(Current Issues in Theology) Pp. vii, 187 , Cambridge University Press , 2007 , £15.99 .
When Christians speak about the incarnation, they know that they speak of a mystery. While not without precedent in earlier eras, several modern theologians have come to view the classical description of the incarnation (the Word of God and human nature joined together in a personal union) as not only mysterious, but such an enigma as to be unhelpful and outdated. Those who accept this critique of classical Christology but continue to see religious significance in Jesus of Nazareth often opt to interpret the language of the incarnation in moral terms, perhaps as an expression of Jesus' especially close relationship to God. Contributing to the trend away from creedal descriptions of the incarnation has been the use of imprecise formulations that obscure what the classical doctrines actually claim. In order to help bring clarity, Oliver Crisp has written a concise and analytic examination of some of the thorniest debates in modern systematic Christology.
Crisp, currently a Lecturer in Theology at the University of Bristol, has qualified himself in the field of philosophical theology through his acclaimed study of Jonathan Edwards and the metaphysics of sin (Ashgate, 2003). He brings the same analytic precision to his work in Divinity and Humanity. The first three chapters of the book expound issues that arise in Christology as understood within a broad Chalcedonian framework; the final three chapters are devoted to the defense of such a framework. In the first chapter, Crisp explores the applicability of the language of perichoresis (interpenetration) to the unity between Christ's two natures. He does this as an alternative to move away from the more traditional notion of the communicatio idiomatum (communication of properties) in which the disputes between the Lutheran and Reformed theological traditions have been mired. In the following chapter, Crisp examines the question of unique status of the human nature of Christ. His discussion includes important forays into various philosophical accounts of the meaning of the terms ‘person’ and ‘nature.’ Next, Crisp discusses the use of the terms ‘anhypostasia’ and ‘enhypostasia’ in order to describe the human nature of Christ (Christ's human nature has no ‘personal existence’ independent of the Son of God but has its existence only ‘in the person’ of the Son). The second section of the book begins with a chapter in which he examines the claim that Christ had a ‘fallen’ human nature. He concludes that any notion of Christ's fallen human nature implies that Christ was also morally culpable and is therefore unsuitable to accomplish salvation. In chapter five, Crisp presents the ‘kenotic’ revision of classical Christology that is especially popular among contemporary philosophical theologians (that the Son of God surrendered some or all of his divine attributes in the incarnation). In the end, Crisp finds this view to compromise God's immutability, favouring instead the classical construal of Christ's ‘kenosis’ as the addition of the human nature to the divine Word. In the sixth and final chapter, Crisp examines non-incarnationalist Christologies, using that of John Hick as a representative, in order to challenge the claims that the doctrine of the incarnation should be abandoned and that modern Christians ought to find the importance of Christ in his moral example.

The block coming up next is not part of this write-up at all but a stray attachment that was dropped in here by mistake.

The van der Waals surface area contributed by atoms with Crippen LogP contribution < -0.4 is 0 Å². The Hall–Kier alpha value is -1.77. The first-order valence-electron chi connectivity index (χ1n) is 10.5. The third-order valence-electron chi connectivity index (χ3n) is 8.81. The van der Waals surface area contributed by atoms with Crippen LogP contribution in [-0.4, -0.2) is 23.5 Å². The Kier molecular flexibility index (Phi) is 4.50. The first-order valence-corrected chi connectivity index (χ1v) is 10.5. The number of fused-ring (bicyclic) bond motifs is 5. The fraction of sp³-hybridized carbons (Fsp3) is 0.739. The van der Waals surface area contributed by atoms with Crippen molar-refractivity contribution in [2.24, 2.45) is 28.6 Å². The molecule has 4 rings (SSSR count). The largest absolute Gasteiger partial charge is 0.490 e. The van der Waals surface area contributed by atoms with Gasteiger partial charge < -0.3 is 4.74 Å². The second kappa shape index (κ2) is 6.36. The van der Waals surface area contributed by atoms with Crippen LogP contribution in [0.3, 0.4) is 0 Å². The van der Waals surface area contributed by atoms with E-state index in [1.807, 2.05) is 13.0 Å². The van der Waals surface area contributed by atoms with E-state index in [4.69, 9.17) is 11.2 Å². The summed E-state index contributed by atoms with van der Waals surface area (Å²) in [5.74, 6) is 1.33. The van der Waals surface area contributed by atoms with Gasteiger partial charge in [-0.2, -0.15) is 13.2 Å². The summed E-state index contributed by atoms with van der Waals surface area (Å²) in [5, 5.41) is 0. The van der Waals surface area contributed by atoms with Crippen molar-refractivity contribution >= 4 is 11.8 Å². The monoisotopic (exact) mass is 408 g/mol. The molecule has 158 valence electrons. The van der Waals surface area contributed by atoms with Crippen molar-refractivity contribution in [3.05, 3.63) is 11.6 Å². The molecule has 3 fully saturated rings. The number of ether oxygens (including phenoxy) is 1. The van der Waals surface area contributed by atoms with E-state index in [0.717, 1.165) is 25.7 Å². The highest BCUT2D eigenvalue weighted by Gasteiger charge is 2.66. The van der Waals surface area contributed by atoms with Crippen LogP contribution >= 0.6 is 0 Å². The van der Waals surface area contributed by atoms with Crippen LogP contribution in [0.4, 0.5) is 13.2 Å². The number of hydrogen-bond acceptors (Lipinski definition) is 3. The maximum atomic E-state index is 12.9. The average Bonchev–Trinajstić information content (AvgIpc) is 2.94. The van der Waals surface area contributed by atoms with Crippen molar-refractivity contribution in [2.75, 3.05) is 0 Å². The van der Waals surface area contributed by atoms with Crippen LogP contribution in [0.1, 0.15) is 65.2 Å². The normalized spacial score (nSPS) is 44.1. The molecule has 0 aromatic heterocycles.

While the text's analytic precision is unquestioned, perhaps its weakness lies in the area of historical exposition. This may leave the reader wondering if Crisp's particular interaction with various theologians is based on an accurate construal of their position. For example, one thinks of his treatment of Karl Barth. As a major figure on the landscape of Crisp's theme, Crisp's somewhat critical assessment of Barth's Christology is confined to a quite narrow selection of Barth's corpus. For example, Crisp neglects Barth's defense of the anhypostasis and enhypostatic character of Christ's human essence in the later volumes of the Church Dogmatics (CD IV.2, 49–50, 52–53), which may have been used to support Crisp's own defense of the terms. As well, this same section of Barth draws out a problematic aspect of Crisp's own construal of the relationship between the divine and human in Christ. Crisp argues that God's presence in Christ differs from the rest of humanity only in degree, rather than in kind (pp. 23–26). This causes tension with Crisp's affirmation of the anhypostatic and enhypostatic character of Christ's human nature, which seems to at least imply a unique mode of relationship to God's presence. For Barth, the import of the anhypostatic and enhypostatic character of Christ's humanity is to underscore the fact that while Christ's humanity is the same as ours in its constituent properties, the way in which Christ's human nature is related to God is unique: Christ's humanity is the humanity of God. As it stands, Crisp's position bears a resemblance to the position of Nestorius (as Cyril describes it), in which the ‘residence’ of God in Christ is described as consisting in a greater degree of God's residence in the saints (‘Third Letter to Nestorius,’ 4). According to Cyril, such a view compromises the uniqueness of Christ among other creatures, something Crisp does not appear to want to endorse. Despite this, Crisp's analysis of common Christological terms is generally quite helpful and his text is a welcome contribution to the literature. His prose is reminiscent of the best analytic philosophers (such as Alvin Plantinga) in his ability to blend a touch of humour and playfulness to rigorous logical analysis. This makes the book suitable for the audience to which the series is aimed: senior undergraduate and graduate students of Christian doctrine.